I’ve decided that 2018 will be a year of learning for me. That’s not to say I haven’t learned anything in past years, especially in the most recent years since the arrival of my illness when researching diagnoses and treatments to better understand all that’s happening to me; and when writing informative – and I hope educational – and coherent posts became necessary. When I started this blog a few years ago, the main goal was to share my experiences as a person with a chronic illness that involves severe chronic pain and to connect with anyone living with similar issues. Although, that scope unexpectedly broadened to include the creative things I do to cope, my illness and pain are still what drive the tales I tell; but I haven’t invested enough time to learn how what’s happening to me physiologically has impacted the body I inhabit or how it all might have started.

To that end, I got some new books over the holidays that should shed some light on things I’ve pushed to the back of my mind as I’ve battled through painful days and disappointing treatments while somewhat passively acknowledging the changes, obvious and subtle, happening within my body. I chose these books because of the whole-body perspective each author reportedly takes when discussing health and healing.

The books in my stack include

  • Gabor Maté, M.D., When the Body Says No: The Cost of Hidden Stress: “provides answers to… important questions about the effect of the mind-body link on illness and health and the role that stress and one’s individual emotional makeup play in an array of common diseases”.
  • Katy Bowman, Diastasis Recti: The Whole Body Solution to Abdominal Weakness and Separation: “Diastasis recti, an unnatural separation of the abdominal muscles, in not just a “weak core.” It’s a symptom of a whole-body problem. Your abdominal muscles have many important jobs – they help you to do everything from twisting your spine to singing, accommodating pregnancy, and protecting your abdominal organs. They should not be splitting down the middle!”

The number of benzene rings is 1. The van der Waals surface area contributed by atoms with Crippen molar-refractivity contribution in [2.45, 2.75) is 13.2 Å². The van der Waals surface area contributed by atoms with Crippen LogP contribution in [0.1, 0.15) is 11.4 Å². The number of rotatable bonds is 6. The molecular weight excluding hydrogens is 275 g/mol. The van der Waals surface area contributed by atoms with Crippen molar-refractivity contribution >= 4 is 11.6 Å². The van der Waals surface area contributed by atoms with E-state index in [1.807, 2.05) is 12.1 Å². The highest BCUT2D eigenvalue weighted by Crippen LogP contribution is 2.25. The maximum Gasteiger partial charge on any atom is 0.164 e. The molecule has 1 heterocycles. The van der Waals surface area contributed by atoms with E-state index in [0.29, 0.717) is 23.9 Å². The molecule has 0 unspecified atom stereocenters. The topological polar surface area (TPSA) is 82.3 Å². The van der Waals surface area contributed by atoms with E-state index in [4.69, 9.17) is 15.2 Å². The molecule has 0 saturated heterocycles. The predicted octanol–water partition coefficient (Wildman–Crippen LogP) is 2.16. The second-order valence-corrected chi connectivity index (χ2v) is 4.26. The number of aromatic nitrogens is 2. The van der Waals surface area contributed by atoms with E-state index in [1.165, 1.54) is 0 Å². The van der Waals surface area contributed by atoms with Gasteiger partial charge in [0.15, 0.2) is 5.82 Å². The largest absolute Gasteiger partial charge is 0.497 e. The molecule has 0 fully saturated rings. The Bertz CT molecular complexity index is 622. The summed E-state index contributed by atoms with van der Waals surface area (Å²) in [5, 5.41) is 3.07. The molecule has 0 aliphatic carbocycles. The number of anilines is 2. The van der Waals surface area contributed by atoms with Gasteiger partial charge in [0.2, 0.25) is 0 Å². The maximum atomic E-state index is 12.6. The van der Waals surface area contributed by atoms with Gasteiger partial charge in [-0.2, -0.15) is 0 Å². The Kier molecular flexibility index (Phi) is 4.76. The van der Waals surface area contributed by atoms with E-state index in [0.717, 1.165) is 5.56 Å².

• Susan Hollister, Heal Yourself: Anti-Inflammatory Diet. The Top 100 Best Recipes for Chronic Inflammation: “Chronic inflammation has become an epidemic. Just look at your friends and family. How many of them have diabetes, heart disease, arthritis, fibromyalgia or chronic pain? These are caused by chronic inflammation. This book will help you manage and prevent chronic inflammation. In the chapters that follow you will find activities, supplements, medications, and other solutions that will help you reverse your inflammation and alleviate its pain. You will discover foods to avoid and you will also learn which foods help to reduce inflammation.”

As I’ve done – and will continue to do – with my treatments and my creative coping practice, I will share what I learn as I progress with the hope that it’s beneficial to others too.

Alas, by my count, there are still a number of things – mainly pain treatments –, which I did not post about last year because of the research required and the great emotional difficulty of processing the outcomes, while trying to write cohesive posts. Once I get around to finishing some editing, I’ll post them because I believe that learning about these treatments may be beneficial to others who struggle with chronic pain, regardless of my personal outcomes.

In the meantime, I’m back on the treatment and procedure(s) treadmill this week; and I’ll hopefully have some new and interesting – as well as successful – treatment information about which I’ll fill up the site. I don’t make New Year’s resolutions, however, I do wish everyone (family, friends, and all those I connect with through this site) the best and hope that this year is already better than last…